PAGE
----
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If Spike Lee is one thing, he’s… not one thing. Arguably this is a cocktail film, with its nuanced mix of suspense, comedy, drama and history. But if we’re sticking with wine, this film’s definitely a field blend. I might recommend Tank Garage’s Deliver Us From Evil ($65), a bottled plea for better days. It features a harmonious mix of Cabernet Sauvignon, Petit Verdot and Merlot, a savvy blend that creates depth, complexity, hardness and softness in perfect counterpoint, and the kind of energy I’d call “virile” or “masculine” if gendered descriptors in wine didn’t kinda bug me. Dominant notes are fruits of the forest, black plum and cocoa.


Roma: Mi Sueño Chardonnay ($40)

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Rolando Herrera began his Napa Valley journey at 15, working as a dishwasher at Auberge du Soleil and working his way up to Director of Winemaking at Paul Hobbs, and finally releasing Mi Sueño Chardonnay ($40). Fruit from Chardonnay paradise Los Carneros, it has a sugared quality (which I don’t mean in the sense of actual residual sugar; it just feels sweet. It is not the bony, austere style of Chardonnay though; it’s pretty extracted, with a concentrated, intense character and dominant notes of pineapple, guava, pear, vanilla and pastry cream. It’s rich and unctuous and mouth-coating and as a warning: it sells out.


Green Book: Tendril Cellars “The Pretender” Pinot Noir (Oregon, $65)

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Not just because this movie is a meditation on skin color but also because it’s elegant and subtle and versatile and so is Mahershala Ali, I can’t say enough nice things about Tendril Cellars “The Pretender” Pinot Noir (Oregon, $65). Oregon Pinot Noir is aged in oak with no time on lees. The resulting wine is bright gold in color, complex and balanced. It’s full-throated and lithe and extremely food-friendly, though well worth considering on its own. Honey and greengage plum dominate the nose, which also displays peach, pear and alpine strawberry. Quince and nutmeg pop up on the palate, along with Meyer lemon zest and cream. It is unique and complicated and surprising.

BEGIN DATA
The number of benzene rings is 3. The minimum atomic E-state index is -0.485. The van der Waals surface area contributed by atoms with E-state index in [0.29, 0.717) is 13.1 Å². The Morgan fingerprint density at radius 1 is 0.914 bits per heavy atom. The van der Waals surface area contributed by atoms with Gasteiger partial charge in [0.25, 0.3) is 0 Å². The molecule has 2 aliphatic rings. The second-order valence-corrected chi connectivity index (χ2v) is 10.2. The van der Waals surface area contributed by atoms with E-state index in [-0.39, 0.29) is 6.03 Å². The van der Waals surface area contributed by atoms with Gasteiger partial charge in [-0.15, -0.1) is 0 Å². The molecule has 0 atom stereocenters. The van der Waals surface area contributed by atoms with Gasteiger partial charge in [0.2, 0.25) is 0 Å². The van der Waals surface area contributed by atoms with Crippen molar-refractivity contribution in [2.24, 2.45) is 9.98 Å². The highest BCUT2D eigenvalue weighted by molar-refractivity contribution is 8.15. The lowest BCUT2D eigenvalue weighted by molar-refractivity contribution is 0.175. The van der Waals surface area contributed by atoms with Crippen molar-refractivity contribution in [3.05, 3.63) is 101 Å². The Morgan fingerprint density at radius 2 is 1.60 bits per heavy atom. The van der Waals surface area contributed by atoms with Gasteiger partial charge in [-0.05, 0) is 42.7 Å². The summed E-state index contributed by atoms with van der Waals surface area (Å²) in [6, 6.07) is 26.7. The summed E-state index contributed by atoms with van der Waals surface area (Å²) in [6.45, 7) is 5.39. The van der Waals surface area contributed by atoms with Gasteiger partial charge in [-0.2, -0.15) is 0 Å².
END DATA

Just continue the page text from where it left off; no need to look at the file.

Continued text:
A Star Is Born: Welsh Family Wines Blaufrankisch (Oregon, $20)

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For the fourth reboot of a 1937 film about an up and coming songbird, I’m thinking about something very esblished that’s cast in a new context. Please say hello to Welsh Family Wines Blaufrankisch (Oregon, $20). Blaufrankisch is old news in the Old World, in fact it’s the second most broadly planted grape in Austria (it’s also grown in Germany, where it’s known as Lemberger-it goes by a number of names). But it’s a rarity in the States. Which is a pity because its spicy, lighthearted character makes it a likely crowd-pleaser. In Oregon this European standard definitely sings. Medium-bodied and spice-forward, it has a strong note of nutmeg and a little allspice and clove (or carnations maybe) up front and a core of cherry and forest floor notes and a slightly peppery finish. It’s juicy with firm acidity and it goes with pretty much everything.


Vice: Masseria Li Veli Orion (Italy, $17)

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Ahem: Tenacious, potentially hotheaded, brash and unapologetic, and, hey-bush trained! Your Vice wine is Primitivo. You’re welcome. Specifically, I love Masseria Li Veli Orion (Italy, $17). Primitivo is genetically similar to Zinfandel but it has smaller berries which means more skin and more tannin. You get neat acidity and big, deep, dark fruit notes from this wine-berries and cherry-and persistent traces of cinnamon and nutmeg. It’s rounded (especially after a little air time) and sociable, but for sure it’s a feisty character with a hot streak.